Before the United States enters World War I, some American youths volunteer for the French military. Subsequently, they become the first U.S. fighter pilots and form a squadron known as the Lafayette Escadrille, whose exploits and heroism become the stuff of legend. This fictional version follows a laconic Texas rancher, an eager Nebraska kid, a Black boxer already in France, and a New York swell, as they arrive green for training, get their baptism by fire when German planes ambush them on their first mission, and graduate to heroics. Rawlings, the Texan, falls in love with a young woman he meets at a bordel. Written by
In the scene where the pilots are painting or having painted personalizations on the sides of their airplanes, Lyle Porter is painting a banner that reads "Timothy CH. IV V. 7". This is reference to a chapter and verse in the Book of Timothy in the Bible. There are TWO books of Timothy in the Bible, both having a chapter IV and verse 7. However, more than likely, this would be a reference to the SECOND book of Timothy, chapter IV, verse 7, which reads, "I have fought a good fight, I have finished my course, I have kept the faith:", which might be something a very religious combat pilot might reference on the side of his combat airplane. That same-numbered chapter and verse in the FIRST book does not read anything like having to do with fighting or combat. See more »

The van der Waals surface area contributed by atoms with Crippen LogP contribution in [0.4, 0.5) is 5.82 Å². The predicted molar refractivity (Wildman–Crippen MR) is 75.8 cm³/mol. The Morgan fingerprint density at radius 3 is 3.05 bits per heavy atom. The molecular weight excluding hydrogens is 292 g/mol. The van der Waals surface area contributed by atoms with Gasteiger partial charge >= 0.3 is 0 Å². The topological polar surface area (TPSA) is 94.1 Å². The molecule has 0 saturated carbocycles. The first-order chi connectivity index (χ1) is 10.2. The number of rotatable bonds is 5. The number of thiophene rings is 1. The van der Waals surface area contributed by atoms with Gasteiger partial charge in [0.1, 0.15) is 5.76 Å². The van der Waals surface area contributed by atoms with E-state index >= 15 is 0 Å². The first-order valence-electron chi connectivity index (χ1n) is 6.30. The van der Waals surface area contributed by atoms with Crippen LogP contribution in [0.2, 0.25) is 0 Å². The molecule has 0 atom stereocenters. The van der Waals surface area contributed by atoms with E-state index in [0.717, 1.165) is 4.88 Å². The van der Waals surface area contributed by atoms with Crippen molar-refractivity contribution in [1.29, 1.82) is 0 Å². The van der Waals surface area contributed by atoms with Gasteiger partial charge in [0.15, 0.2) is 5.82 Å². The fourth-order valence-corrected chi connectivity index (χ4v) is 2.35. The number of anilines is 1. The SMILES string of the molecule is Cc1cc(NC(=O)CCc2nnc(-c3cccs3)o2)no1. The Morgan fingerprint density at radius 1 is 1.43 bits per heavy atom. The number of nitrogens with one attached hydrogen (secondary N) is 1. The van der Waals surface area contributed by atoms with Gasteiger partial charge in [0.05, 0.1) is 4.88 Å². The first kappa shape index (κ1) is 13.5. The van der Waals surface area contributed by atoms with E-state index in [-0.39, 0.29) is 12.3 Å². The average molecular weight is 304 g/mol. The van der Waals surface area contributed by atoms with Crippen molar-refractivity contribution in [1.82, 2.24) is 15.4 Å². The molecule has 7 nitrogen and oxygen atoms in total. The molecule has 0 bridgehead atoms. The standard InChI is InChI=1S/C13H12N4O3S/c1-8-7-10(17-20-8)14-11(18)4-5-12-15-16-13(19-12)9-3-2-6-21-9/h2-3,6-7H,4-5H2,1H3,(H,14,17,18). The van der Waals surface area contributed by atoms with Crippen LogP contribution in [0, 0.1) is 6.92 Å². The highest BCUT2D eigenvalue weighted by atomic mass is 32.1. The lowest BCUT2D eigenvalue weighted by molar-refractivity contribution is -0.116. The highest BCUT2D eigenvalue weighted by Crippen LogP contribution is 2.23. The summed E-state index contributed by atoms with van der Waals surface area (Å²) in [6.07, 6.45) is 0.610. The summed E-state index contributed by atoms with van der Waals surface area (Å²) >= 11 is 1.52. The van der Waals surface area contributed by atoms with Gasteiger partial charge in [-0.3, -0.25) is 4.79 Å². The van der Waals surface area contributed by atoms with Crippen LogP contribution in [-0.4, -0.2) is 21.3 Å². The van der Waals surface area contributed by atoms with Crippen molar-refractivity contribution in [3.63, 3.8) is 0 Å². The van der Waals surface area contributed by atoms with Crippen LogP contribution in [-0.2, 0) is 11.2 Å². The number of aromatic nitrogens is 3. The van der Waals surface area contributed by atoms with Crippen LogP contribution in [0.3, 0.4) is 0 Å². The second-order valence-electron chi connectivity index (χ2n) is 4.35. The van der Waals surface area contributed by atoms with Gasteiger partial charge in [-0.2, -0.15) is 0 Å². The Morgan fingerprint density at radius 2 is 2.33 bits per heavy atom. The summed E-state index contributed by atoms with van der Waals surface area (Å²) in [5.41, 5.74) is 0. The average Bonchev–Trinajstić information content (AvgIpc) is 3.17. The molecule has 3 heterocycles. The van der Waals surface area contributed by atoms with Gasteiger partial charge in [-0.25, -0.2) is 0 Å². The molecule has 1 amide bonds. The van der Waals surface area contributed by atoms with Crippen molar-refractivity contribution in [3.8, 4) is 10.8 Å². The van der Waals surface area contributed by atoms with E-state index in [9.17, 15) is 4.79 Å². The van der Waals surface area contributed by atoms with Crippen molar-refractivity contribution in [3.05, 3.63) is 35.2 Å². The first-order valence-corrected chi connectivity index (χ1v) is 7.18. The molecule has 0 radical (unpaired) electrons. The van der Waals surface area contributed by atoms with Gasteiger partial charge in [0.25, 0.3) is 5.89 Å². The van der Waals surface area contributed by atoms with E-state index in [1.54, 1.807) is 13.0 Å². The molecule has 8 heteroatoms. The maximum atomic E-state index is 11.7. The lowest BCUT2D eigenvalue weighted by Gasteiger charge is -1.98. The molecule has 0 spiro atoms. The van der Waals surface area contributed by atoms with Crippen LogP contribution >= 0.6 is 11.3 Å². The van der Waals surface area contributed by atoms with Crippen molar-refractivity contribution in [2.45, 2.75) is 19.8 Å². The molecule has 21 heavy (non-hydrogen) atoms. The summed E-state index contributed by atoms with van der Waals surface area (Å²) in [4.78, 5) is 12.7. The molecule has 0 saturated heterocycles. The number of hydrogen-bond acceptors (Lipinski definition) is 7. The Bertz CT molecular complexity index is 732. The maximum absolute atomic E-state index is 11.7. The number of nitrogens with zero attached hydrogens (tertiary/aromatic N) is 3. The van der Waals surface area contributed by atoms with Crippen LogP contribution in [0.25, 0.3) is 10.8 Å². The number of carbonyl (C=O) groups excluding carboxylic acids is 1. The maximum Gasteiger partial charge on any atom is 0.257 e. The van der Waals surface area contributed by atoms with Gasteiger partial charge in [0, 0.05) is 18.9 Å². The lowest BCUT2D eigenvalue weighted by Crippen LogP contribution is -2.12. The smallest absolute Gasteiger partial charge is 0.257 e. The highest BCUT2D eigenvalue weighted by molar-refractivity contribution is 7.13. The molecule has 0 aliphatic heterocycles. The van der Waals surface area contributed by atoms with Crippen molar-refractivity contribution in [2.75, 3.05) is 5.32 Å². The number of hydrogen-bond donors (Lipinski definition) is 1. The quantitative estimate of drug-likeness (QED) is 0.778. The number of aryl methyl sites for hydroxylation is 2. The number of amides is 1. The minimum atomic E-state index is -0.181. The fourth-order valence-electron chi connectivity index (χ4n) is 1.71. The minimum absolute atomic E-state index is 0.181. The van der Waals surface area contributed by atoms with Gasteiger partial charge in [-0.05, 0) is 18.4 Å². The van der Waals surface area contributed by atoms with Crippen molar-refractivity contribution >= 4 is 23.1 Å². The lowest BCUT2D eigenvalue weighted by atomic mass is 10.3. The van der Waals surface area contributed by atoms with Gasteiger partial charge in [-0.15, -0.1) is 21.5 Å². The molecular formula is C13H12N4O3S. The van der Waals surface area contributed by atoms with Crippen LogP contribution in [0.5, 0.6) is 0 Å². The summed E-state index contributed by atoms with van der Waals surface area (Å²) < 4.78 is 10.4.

When Blaine takes off after rescuing Lucienne from the German soldiers at her farmhouse two German soldiers run in front of the plane and start shooting at him while he is taking off. One soldier is kneeling and one is standing. Blaine shoots them with the machine gun on his plane. Both soldiers die, even though the bullets should be well over their head, coming from a machine gun mounted 7-8 feet off the ground, especially since one of the soldiers is kneeling. To shoot them with the machine gun, Blaine would have had to nose dive the plane into the dirt to get the proper angle of attack. See more »
By the start of 1916, World War I had wreaked havoc across Europe. Over nine million people would eventually die.
Although the airplane had only recently been invented, it was quickly adapted into a war machine.
The young men who flew them became the first fighter pilots and a new kind of hero was born.
See more »
A bunch of Ariel Tactics pushed by a romantic storyline.
I really enjoyed the movie. You didn't have to think much about it, it was what it was. Apparently there are some close ties to the true story but it never seemed an issue of trying to portray something too realistic. I am not a huge Franco fan, in fact his poutiness wears on you in most films but he seems to do a really good job of mixing it up, meaning he smiles in this one. I saw a pre-release screening and everyone that I spoke to agreed that it was a good movie. The special effects were really good, the airplanes seemed very realistic for the most part. The close ups seemed a little fake but the tactics seemed really good. I found a bit of cheesiness in the dialog at times but managed to not pay too much attention too it. It wasn't deep but kept you interested the whole time. Don't get me wrong, it was no Saving Private Ryan but it had enough action and drama to keep you interested. They even threw a bit of humor in to keep you loose in your seat. I would recommend it to anyone, just don't expect to walk away a changed person for having seen it. It was a fun movie with some good historical point.
92 of 125 people found this review helpful.
Was this review helpful to you?